Ad 127

Publication(s): 
The Hollywood Reporter and Variety
Date of first publication: 
2018-09-05T00:00:00
Headline: 
What are AT&T and Disney getting for $156.7 billion?
Parent companies in ad: 
Text:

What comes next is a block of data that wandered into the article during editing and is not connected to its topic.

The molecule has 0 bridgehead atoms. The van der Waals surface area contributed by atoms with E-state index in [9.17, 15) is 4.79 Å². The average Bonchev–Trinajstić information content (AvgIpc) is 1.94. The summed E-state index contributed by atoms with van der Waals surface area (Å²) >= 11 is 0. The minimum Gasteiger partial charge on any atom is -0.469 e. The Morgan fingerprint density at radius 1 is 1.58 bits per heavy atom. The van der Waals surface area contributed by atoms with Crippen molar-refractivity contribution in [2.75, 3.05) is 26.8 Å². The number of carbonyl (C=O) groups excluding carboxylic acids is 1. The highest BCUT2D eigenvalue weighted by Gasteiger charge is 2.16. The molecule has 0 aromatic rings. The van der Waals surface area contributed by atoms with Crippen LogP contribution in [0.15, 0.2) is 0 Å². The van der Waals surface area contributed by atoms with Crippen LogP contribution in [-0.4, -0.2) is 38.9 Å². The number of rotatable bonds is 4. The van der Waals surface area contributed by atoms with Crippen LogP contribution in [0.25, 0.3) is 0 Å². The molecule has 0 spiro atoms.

[HEADLINE] What are AT&T and Disney getting for $156.7 billion? [LEAD] They’re getting into the tobacco business. After buying at least 360 tobacco-contaminated movies from Warner and Fox—movies proven to recruit millions of kids to smoke—AT&T and Disney must deal with a global tobacco control treaty. [TEXT] AT&T is a telecom company. So it may not be familiar with the W.H.O. Framework Convention on Tobacco Control (FCTC). This global treaty obligates governments to end the promotion of tobacco in film and on video. For example: the hundreds of Warner Bros. movies with smoking that AT&T is now planning to monetize worldwide. Half of these films are youth-rated by the MPAA. Already, they’ve delivered more than 70 billion tobacco exposures to domestic theater audiences. Subtract the youth market and what are these movies worth under FCTC Article 13? Disney’s recent films are 100% smokefree. But not after Disney buys at least 157 recent films with smoking from 21st Century Fox. More than half (56%) of these films are youth-rated. So far, they’ve delivered 33 billion tobacco exposures to domestic theater audiences. Irony? When Disney buys Fox, it’s taking on tobacco content equal to three Miramaxes, the chain-smoking film division Disney sold off in 2010. In February 2018, large shareholders asked Disney how it plans to market Fox’s smoking films responsibly. Disney has yet to provide a substantive answer. [SUBHEAD] France, India, the U.K., Nigeria, China, Canada and the U.S. are among countries that have adopted or are currently considering adult ratings or other policies to safeguard kids from smoking on screen. [TEXT] These nations alone represent 40 percent of the global film market. In all, 181 governments are party to the FCTC treaty and obligated to end tobacco promotion in entertainment media. Remedies for existing films include: posting tobacco warnings at points-of-sale; running strong anti-tobacco spots before the films, in all media; and requiring producers to come clean about tobacco industry payoffs in a film’s production chain. [ACTION] For a list of 360 tobacco-contaminated films acquired by AT&T and Disney, go to http://bit.ly/costly-films [TAG] One little letter “R” will save a million lives. Smoking in movies kills in real life. Smokefree Movie policies—the R-rating, anti-tobacco spots, certification of no payoffs, and an end to brand display—are endorsed by the World Health Organization, American Medical Association, American Academy of Pediatrics, American Cancer Society, American Heart Association, American Lung Association, Americans for Nonsmokers’ Rights, American Public Health Association, Breathe California, Campaign for Tobacco-Free Kids, Los Angeles County Dept. of Public Health, New York State Dept. of Health, New York State PTA, Truth Initiative and many others. This ad is sponsored by Smokefree Movies, UCSF School of Medicine, San Francisco, CA 94143-1390. [LOGO] Smokefree Movies Smokefreemovies.ucsf.edu
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